Oxfam\’s rightly proud of Wastesaver. Innovative, even at its 1974 inception, the facility is still unmatched by any other major UK-based charity for size and ambition. The warehouse is a maze of conveyor belts that wind across and around several levels. It\’s \”festive Friday\” when I visit on the last Friday before Christmas and many of the 50 workers are wearing Santa hats. Most aren\’t volunteers – Oxfam feels their work is too specialised – and are paid about £12,800, the living wage locally. (Why aren\’t they paid more? \”It\’s a reflection of the other local manufacturing companies,\” says Matt George, Oxfam\’s head of logistics. \”We need to remain competitive.\”)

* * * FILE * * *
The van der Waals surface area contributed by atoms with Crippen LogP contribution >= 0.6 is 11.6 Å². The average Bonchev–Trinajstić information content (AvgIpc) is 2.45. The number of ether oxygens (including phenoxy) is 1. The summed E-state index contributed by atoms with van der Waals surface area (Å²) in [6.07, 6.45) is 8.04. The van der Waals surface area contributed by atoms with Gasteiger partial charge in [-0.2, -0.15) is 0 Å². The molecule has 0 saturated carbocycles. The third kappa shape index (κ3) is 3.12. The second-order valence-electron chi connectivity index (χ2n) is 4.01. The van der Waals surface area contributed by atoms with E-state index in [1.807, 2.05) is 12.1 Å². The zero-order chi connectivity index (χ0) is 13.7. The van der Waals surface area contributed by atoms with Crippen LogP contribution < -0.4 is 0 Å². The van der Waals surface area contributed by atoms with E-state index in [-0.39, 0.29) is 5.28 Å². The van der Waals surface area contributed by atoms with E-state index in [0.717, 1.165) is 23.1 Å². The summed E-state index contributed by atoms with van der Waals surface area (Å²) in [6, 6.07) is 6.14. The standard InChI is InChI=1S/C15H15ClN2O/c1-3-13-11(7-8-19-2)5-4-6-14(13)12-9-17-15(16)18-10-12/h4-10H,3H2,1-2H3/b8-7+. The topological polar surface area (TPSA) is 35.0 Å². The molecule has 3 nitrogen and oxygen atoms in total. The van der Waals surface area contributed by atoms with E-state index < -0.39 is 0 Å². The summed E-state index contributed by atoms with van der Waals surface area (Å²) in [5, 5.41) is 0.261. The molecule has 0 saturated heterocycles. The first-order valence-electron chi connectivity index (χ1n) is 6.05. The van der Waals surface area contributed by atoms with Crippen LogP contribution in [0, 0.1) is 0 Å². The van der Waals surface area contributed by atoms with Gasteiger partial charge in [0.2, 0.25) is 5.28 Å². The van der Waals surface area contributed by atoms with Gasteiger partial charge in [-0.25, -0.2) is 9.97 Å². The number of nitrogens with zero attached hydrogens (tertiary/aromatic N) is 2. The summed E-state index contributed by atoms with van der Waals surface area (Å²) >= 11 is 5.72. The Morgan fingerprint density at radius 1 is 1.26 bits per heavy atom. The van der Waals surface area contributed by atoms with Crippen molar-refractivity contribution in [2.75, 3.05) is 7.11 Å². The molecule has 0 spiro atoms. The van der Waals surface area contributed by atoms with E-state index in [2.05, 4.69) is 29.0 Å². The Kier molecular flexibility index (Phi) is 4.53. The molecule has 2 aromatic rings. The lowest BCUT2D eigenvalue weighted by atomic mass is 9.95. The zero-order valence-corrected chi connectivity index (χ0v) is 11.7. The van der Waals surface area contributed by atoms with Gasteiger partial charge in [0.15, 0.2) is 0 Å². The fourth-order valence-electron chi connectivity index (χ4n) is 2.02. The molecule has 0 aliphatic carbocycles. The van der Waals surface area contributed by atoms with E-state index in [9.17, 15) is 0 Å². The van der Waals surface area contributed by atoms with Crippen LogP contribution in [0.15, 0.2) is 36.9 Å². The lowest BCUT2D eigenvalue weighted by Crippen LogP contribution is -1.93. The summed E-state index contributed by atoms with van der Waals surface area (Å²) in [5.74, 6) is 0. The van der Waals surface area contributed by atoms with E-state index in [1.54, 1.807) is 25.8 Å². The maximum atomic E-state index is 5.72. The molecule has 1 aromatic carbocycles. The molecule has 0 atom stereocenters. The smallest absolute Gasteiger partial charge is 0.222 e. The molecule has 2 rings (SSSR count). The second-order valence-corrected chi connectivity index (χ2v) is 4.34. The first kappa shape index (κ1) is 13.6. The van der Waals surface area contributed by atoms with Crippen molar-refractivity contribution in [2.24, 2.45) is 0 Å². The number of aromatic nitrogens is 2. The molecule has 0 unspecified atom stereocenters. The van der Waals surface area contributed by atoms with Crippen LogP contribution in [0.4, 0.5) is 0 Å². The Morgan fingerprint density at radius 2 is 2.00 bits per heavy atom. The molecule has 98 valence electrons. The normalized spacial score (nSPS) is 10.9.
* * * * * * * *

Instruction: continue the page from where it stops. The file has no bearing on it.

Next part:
The wages on offer to workers are not determined by the productivity of those workers.
But by the alternatives that those workers have.
Oxfam might do well to remember that next time they complain about sweatshops abroad. The wages in them are not determined by how much those sweatshop worlers make for their pig capitalist exploiters. They\’re determined by the wages those sweatswhop workers could make if they weren\’t being exploited by pig capitalists.
You know, they should measure others by what they themselves do?